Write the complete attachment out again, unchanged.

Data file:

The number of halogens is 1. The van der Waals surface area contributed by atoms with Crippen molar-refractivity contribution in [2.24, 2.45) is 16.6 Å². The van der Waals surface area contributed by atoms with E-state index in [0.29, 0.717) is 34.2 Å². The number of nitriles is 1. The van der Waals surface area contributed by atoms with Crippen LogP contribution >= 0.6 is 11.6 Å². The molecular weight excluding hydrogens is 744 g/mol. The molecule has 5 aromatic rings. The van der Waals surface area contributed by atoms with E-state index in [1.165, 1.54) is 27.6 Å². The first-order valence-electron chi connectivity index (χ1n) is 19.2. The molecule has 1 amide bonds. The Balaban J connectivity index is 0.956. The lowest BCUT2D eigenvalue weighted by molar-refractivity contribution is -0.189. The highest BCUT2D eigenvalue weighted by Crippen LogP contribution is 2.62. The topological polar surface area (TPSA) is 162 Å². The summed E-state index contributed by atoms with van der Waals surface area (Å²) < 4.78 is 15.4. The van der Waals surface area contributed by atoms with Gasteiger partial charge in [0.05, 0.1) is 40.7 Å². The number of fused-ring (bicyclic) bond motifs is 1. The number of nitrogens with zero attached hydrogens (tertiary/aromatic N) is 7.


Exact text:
The number of halogens is 1. The van der Waals surface area contributed by atoms with Crippen molar-refractivity contribution in [2.24, 2.45) is 16.6 Å². The van der Waals surface area contributed by atoms with E-state index in [0.29, 0.717) is 34.2 Å². The number of nitriles is 1. The van der Waals surface area contributed by atoms with Crippen LogP contribution >= 0.6 is 11.6 Å². The molecular weight excluding hydrogens is 744 g/mol. The molecule has 5 aromatic rings. The van der Waals surface area contributed by atoms with E-state index in [1.165, 1.54) is 27.6 Å². The first-order valence-electron chi connectivity index (χ1n) is 19.2. The molecule has 1 amide bonds. The Balaban J connectivity index is 0.956. The lowest BCUT2D eigenvalue weighted by molar-refractivity contribution is -0.189. The highest BCUT2D eigenvalue weighted by Crippen LogP contribution is 2.62. The topological polar surface area (TPSA) is 162 Å². The summed E-state index contributed by atoms with van der Waals surface area (Å²) < 4.78 is 15.4. The van der Waals surface area contributed by atoms with Gasteiger partial charge in [0.05, 0.1) is 40.7 Å². The number of fused-ring (bicyclic) bond motifs is 1. The number of nitrogens with zero attached hydrogens (tertiary/aromatic N) is 7.